The most common symptom of rheumatoid arthritis is pain, which happens because the disease affects your joints and causes them to swell and stiffen. This can cause pain in the affected areas, including your spine.
In addition to acute low back pain, you may also experience stiffness or an aching sensation in your joints. You might notice that making certain movements is difficult, such as bending down or reaching up high.
Transverse Myelitis and Multiple Sclerosis
Transverse myelitis is a spinal cord inflammation that affects one side of the body in particular. It can cause weakness, numbness, and loss of movement in one or more limbs, as well as bladder or bowel problems.
Multiple sclerosis is an autoimmune disorder that attacks the central nervous system, which controls bodily functions, including balance and muscle control. It causes inflammation in the body’s nerves, which leads to physical damage over time and even paralysis.
The most common symptom of multiple sclerosis is a pain in the back or limbs. Inflammation caused by multiple sclerosis can also lead to other complications, such as muscle spasms and stiffness, numbness, tingling sensations, and vision problems, including blurred or double vision.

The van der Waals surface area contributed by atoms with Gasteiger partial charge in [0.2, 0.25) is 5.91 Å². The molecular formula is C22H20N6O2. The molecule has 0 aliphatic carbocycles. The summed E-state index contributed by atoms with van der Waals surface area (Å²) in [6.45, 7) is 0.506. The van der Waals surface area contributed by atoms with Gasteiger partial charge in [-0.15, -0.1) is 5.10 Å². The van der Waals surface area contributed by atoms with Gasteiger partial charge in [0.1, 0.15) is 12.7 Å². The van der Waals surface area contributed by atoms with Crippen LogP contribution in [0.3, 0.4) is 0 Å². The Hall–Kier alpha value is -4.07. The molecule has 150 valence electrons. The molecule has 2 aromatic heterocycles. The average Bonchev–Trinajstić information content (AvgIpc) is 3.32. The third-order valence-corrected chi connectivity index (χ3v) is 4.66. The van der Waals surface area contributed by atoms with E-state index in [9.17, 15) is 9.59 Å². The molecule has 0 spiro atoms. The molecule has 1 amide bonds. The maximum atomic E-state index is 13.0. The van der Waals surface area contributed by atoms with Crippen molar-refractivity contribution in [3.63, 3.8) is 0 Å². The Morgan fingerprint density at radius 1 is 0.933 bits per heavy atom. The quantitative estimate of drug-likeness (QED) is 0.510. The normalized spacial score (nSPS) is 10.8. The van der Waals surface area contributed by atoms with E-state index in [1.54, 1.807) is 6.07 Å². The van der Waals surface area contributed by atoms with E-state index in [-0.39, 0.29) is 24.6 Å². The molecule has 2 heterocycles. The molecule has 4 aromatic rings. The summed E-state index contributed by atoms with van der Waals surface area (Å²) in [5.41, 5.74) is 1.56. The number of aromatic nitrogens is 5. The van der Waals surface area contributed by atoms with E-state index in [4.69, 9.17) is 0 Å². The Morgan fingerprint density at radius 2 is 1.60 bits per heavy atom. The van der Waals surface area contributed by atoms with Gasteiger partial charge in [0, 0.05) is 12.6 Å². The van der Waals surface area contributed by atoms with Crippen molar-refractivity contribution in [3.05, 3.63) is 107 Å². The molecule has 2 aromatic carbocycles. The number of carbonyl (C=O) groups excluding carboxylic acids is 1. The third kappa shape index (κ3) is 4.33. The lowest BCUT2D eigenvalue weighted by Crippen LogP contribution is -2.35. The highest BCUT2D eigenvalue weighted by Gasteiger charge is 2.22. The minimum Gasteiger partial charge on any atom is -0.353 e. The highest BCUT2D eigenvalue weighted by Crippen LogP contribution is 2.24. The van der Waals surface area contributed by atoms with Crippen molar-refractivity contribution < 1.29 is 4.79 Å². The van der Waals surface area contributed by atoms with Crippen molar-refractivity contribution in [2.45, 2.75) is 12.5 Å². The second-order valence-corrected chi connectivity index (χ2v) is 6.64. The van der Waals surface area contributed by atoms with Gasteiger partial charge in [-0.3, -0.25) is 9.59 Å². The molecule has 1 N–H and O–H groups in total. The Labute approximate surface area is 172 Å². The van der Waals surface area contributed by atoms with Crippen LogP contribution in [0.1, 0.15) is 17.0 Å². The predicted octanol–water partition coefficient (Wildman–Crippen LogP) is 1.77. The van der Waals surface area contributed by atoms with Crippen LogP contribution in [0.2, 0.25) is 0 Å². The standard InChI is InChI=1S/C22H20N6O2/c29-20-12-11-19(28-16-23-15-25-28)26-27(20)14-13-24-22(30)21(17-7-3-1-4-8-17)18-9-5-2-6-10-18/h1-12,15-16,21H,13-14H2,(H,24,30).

Should I See a Doctor for Spine Inflammation?
If you think you have spine inflammation, you must see a doctor who can perform a complete physical examination and blood tests. If your tests show that you have spine inflammation, you may want to see a neurological surgeon or rheumatologist for further evaluation. These specialists are experts in diagnosing and treating musculoskeletal and skin diseases and neurological disorders.
You should also speak with a pain management specialist if your symptoms worsen despite treatment and physical therapy. One standard treatment for chronic back low pain is epidural steroid injections; these injections can help reduce swelling around the lumbar spine.
For a speedy recovery, consider bed rest and avoid strenuous activity for a few weeks or until symptoms subside entirely. It would help if you tried taking nonsteroidal anti-inflammatory drugs like ibuprofen (Advil) or naproxen sodium (Aleve), which can help relieve pain in the abdominal muscles.
Your healthcare provider may also ask you to make lifestyle changes, including quitting smoking, consuming a nutritious diet rich in Vitamin D to keep a healthy weight, and maintaining good posture while working.
Get in Touch With Orthopedic Spine Surgeon, Dr. Daniel Possley
When it comes to chronic back pain and other conditions related to the spine, many people believe that it’s just something they have to live with as part of getting older – nothing more.
Unfortunately, not all backaches and sore muscles are as simple as they appear, and many people suffer from lingering back pain because of prolonged spine inflammation.
If you suspect you may be suffering from spine inflammation, it is important to see Dr. Daniel Possley as soon as possible. Inflammation in the spine can cause a host of problems, and if left untreated for too long, it could lead to serious health issues.
Call our office directly by filling out the contact form on our website, and someone will be in touch shortly.